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Extravaganja highlights next steps, celebrates legalization

  • Bernard Kopecky, of Springfield, smokes from a pipe during the Cannabis Reform Coalition's Extravaganja 2018, Saturday at Three County Fairgrounds. —GAZETTE STAFF/JERREY ROBERTS

  • K.P. Owens, 71, of Brookline, shares her views during the Cannabis Reform Coalition's Extravaganja 2018, Saturday at Three County Fairgrounds. —GAZETTE STAFF/JERREY ROBERTS

  • Chris Gagne, of Springfield, smokes a joint during the Cannabis Reform Coalition's Extravaganja 2018, Saturday at Three County Fairgrounds. —GAZETTE STAFF/JERREY ROBERTS

  • Joe Passy, of Springfield, shares his views during the Cannabis Reform Coalition's Extravaganja 2018, Saturday at Three County Fairgrounds. —GAZETTE STAFF/JERREY ROBERTS

  • The windy day compelled a group of people gather under a blanket to smoke during the Cannabis Reform Coalition's Extravaganja 2018, Saturday at Three County Fairgrounds. —GAZETTE STAFF/JERREY ROBERTS

  • A man who goes by Wren, of Wilbraham, holds a bong during the Cannabis Reform Coalition's Extravaganja 2018, Saturday at Three County Fairgrounds. —GAZETTE STAFF/JERREY ROBERTS

  • Joey Mack, of New Haven, Ct., smokes a reefer during the Cannabis Reform Coalition's Extravaganja 2018, Saturday at Three County Fairgrounds. —GAZETTE STAFF/JERREY ROBERTS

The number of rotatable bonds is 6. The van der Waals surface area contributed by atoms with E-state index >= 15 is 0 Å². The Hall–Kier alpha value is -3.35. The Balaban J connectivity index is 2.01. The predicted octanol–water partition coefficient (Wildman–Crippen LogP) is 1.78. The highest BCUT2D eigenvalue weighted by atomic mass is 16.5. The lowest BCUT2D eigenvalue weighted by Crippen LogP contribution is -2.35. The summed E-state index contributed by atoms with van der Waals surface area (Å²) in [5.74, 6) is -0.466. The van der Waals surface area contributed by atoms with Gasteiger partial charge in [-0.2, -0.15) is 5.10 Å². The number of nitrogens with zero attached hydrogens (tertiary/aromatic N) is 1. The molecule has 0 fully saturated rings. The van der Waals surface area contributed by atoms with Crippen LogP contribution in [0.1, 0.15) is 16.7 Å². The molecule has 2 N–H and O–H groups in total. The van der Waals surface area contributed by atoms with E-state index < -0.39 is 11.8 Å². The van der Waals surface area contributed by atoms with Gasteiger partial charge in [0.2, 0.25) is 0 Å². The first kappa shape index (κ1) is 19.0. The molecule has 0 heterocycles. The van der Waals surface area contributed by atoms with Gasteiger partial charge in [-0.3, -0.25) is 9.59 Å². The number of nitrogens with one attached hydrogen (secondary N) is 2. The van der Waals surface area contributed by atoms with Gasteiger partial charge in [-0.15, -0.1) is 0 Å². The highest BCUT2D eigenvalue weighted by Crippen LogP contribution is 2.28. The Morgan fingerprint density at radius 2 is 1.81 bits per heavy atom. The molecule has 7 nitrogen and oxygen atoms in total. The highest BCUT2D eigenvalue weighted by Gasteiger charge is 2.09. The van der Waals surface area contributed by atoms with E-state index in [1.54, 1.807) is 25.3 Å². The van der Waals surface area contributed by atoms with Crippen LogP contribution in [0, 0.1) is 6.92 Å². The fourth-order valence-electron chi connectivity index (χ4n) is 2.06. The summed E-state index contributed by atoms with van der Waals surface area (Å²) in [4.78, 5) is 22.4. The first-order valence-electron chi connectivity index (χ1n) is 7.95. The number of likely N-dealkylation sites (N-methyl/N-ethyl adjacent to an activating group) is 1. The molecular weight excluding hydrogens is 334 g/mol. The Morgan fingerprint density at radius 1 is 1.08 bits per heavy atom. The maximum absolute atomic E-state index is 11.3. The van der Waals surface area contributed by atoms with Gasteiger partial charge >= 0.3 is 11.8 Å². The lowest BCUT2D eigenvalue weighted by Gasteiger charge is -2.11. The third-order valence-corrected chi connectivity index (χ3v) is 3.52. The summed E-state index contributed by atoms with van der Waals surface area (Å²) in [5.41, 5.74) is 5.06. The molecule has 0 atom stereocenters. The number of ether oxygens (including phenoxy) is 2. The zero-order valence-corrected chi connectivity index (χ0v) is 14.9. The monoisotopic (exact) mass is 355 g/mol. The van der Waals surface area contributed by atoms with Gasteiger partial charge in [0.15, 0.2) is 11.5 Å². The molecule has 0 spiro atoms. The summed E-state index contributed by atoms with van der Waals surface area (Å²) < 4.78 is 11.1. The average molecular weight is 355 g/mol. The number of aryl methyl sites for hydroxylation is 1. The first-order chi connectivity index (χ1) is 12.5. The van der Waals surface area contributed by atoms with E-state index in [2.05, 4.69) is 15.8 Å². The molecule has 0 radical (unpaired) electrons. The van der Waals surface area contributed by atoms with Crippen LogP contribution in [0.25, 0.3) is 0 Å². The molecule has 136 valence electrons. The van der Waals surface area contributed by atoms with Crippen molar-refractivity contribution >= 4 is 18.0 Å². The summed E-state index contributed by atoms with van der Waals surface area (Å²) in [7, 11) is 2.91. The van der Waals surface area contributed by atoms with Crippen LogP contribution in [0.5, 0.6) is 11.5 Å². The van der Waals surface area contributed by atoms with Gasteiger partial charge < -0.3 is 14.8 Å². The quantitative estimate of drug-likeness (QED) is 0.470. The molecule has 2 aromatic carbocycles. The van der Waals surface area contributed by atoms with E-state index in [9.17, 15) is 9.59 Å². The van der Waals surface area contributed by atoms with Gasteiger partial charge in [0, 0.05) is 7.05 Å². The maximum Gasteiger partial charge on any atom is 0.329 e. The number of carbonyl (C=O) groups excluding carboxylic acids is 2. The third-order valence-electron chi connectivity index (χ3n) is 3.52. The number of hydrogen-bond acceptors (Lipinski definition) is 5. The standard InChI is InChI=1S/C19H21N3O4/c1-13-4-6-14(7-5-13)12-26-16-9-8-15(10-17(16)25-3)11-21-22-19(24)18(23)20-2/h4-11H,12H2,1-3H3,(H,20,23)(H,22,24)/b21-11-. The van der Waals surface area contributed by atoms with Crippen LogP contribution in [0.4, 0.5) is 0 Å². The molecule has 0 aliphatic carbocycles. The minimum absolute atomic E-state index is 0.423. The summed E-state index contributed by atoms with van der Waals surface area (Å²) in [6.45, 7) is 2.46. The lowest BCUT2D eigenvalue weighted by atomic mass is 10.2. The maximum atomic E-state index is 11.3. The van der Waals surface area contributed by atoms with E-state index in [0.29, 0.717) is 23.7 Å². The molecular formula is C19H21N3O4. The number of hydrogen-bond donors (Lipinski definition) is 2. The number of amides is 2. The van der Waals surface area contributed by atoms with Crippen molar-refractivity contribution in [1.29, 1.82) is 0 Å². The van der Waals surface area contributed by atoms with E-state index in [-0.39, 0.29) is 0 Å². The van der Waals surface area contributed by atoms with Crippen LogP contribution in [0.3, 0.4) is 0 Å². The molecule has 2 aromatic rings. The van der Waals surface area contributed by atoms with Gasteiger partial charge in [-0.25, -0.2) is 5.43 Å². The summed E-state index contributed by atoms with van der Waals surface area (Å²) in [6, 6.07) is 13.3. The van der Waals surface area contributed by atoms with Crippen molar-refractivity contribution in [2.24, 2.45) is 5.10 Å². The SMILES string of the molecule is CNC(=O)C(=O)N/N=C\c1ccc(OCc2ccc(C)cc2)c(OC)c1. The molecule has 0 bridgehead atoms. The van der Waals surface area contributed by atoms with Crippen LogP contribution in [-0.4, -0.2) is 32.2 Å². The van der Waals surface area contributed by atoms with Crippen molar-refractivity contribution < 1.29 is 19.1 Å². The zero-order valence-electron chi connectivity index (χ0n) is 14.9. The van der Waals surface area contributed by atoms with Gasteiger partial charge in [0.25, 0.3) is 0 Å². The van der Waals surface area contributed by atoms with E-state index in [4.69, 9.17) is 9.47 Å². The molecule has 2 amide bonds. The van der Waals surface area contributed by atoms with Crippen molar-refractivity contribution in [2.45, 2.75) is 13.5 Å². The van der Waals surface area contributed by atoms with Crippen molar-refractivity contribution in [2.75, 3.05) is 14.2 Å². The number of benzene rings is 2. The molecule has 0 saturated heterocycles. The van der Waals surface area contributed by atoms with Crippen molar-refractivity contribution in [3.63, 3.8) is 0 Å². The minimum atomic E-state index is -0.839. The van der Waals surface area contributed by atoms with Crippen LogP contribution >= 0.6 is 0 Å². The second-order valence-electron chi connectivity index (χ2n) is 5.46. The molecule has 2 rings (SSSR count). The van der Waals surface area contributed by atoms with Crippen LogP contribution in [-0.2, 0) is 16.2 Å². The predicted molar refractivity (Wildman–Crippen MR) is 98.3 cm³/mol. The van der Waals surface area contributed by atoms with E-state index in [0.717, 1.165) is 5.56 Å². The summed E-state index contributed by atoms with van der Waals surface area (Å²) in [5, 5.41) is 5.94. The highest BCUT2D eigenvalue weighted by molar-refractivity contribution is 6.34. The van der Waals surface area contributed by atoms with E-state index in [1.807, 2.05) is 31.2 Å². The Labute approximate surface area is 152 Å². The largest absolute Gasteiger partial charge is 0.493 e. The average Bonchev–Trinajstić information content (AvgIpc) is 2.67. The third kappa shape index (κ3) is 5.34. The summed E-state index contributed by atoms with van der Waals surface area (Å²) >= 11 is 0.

• Potsquatch, who is David Mech, the owner of Potco in Springfield, works the crowd during the Cannabis Reform Coalition's Extravaganja 2018, Saturday at Three County Fairgrounds. —GAZETTE STAFF/JERREY ROBERTS

  • People of all ages gather for the Cannabis Reform Coalition's Extravaganja 2018, Saturday at Three County Fairgrounds. —GAZETTE STAFF/JERREY ROBERTS

  • Mario Moorehead, of East Windsor, Ct., holds a sativa dominant type CBD plant he bought during the Cannabis Reform Coalition's Extravaganja 2018, Saturday at Three County Fairgrounds.



@mjtidwell781
Sunday, April 22, 2018

NORTHAMPTON — At the 27th annual Extravaganja celebration Saturday, cannabis advocates took time to celebrate legalization in Massachusetts, but said there is still a long way left to go.

Extravaganja, hailed as one of the largest and oldest political rallies in the Northeast, is organized by members of the longest running student drug reform group in the country: the University of Massachusetts Amherst Cannabis Reform Coalition.